Senator John Heinz History Center

Essential Pittsburgh
6:12 pm
Mon April 28, 2014

Pittsburgh's Lost Steamboat Serves as an Accidental Time Capsule

An artist recreation of the Arabia, the Pittsburgh steamboat found in a cornfield in Kansas.
Artist Gary Lucy

How did a 19th century steamboat made in Pittsburgh wind up perfectly preserved in a Kansas cornfield? This is just one of many questions that emerges from the story told by Leslie Przybylek, lead curator for the Treasures of the Arabia Exhibit at the Senator John Heinz History Center. The Arabia is known as Pittsburgh’s lost steamboat and serves as an accidental time capsule. In its hull, were dozens of hats, shoes, pants, even edible food stuffs, all more than 150 years old.

In bringing the exhibit to Pittsburgh, Przbylek has been working with the Arabia Steamboat Museum in Kansas City, where the excavated items are normally on display. She explained how the boat ended up in that cornfield.

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Arts & Culture
2:41 pm
Fri April 25, 2014

Ship Sinks In A River, But It's Found In A Cornfield

The excavation site of the Arabia
Credit Senator John Heinz History Center

Ships sink.

They crash or capsize, and are usually never seen again, but that’s not the case with the Arabia, which sank in the Missouri River in the latter half of the 19th century—found 130 years later in a corn field.

Starting Saturday, visitors to the Senator John Heinz History Center will be able to see nearly 2,000 artifacts recovered from the once lost steamboat that was built in Pittsburgh in 1853.

History center President Andy Masich said the boat gives visitors a glimpse of what life was like in the 1800’s.

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Essential Pittsburgh
4:02 pm
Tue February 11, 2014

Drury Brought Pittsburgh First Winter Olympic Medal in 1924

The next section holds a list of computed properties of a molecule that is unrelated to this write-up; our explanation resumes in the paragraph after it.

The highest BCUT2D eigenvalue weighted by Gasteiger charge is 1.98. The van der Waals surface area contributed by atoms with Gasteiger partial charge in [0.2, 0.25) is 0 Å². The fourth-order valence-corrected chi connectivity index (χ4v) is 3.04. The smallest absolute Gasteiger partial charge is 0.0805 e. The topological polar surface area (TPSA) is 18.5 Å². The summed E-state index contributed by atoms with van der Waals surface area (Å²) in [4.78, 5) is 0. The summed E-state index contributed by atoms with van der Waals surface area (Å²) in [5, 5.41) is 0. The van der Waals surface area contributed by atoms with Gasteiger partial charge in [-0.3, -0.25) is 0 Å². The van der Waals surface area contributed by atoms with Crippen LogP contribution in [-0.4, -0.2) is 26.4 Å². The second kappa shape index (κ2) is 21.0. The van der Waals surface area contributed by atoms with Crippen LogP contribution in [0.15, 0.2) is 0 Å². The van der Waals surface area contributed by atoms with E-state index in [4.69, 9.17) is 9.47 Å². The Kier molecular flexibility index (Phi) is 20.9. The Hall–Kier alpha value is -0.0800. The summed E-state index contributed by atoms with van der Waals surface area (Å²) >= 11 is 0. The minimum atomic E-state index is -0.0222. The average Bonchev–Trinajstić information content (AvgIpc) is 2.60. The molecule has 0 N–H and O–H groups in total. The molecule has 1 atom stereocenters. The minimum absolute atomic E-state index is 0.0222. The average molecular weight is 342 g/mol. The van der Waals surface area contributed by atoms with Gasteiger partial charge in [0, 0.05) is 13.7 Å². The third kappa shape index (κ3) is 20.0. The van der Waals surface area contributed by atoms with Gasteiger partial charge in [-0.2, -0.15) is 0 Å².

Olympic ice hockey in 1924.
Credit Heinz History Center

During the first Winter Olympics in 1924, defenseman and Pittsburgh Yellow Jackets player Herb Drury brought home a silver medal for the U.S. Olympic Hockey team. In the games, Drury scored 22 goals and 3 assists for Team USA.

His career and many Olympic artifacts are memorialized in the Western Pennsylvania Sports Museum at the Senator John Heinz History Center.

Anne Madarasz, director of the sports museum, says the exhibit features some of Drury’s medals as well as historical photographs highlighting Pittsburgh, specifically Duquesne Gardens, as a main stop for players who wanted to be recruited for professional teams. 

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Civil War Events
3:36 pm
Thu October 31, 2013

Heinz History Center Provides Glimpse into Civil War

The Senator John Heinz History Center is giving people a glimpse into Pennsylvanians’ lives during the Civil War by looking at our lineage.

Visitors this month will have special opportunities to track their ancestors and view tintype photos taken 150 years ago.  They will also see how the entire Civil War exhibit currently on display was created.

Andy Masich, History Center President and CEO, said the center receives thousands of calls every year from people interested in tracking their ancestors - but none are as interesting as Civil War ancestors.

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Arts & Culture
11:00 pm
Thu August 22, 2013

Hidden Treasures Event Returns to Pittsburgh

Treasures aren’t always strings of pearls or gold doubloons — sometimes, they’re toilets.

1,500 people are expected to attend the sixth annual “Pittsburgh’s Hidden Treasures” event at the Heinz History Center Sunday.

Visitors can bring up to two items and to be examined by a team of more than 40 appraisers, including experts from Christie’s, the world’s largest fine art auction house. The appraisers will evaluate the historical importance and possible monetary worth of the items.

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History
1:18 pm
Wed June 5, 2013

Ft. Pitt Museum Fires Replica 18th Century Cannon

An 18th century replica cannon was fired for the first time Wednesday morning at the Fort Pitt Museum at Point State Park.

A six-person crew of colonial re-enactors used all the proper protocol and ceremony in firing a blank round in the 600-pound cannon, which was made entirely in Western Pennsylvania.

Andy Masich, president and CEO of the Senator John Heinz History Center, said only an expert could tell this gun from an original. 

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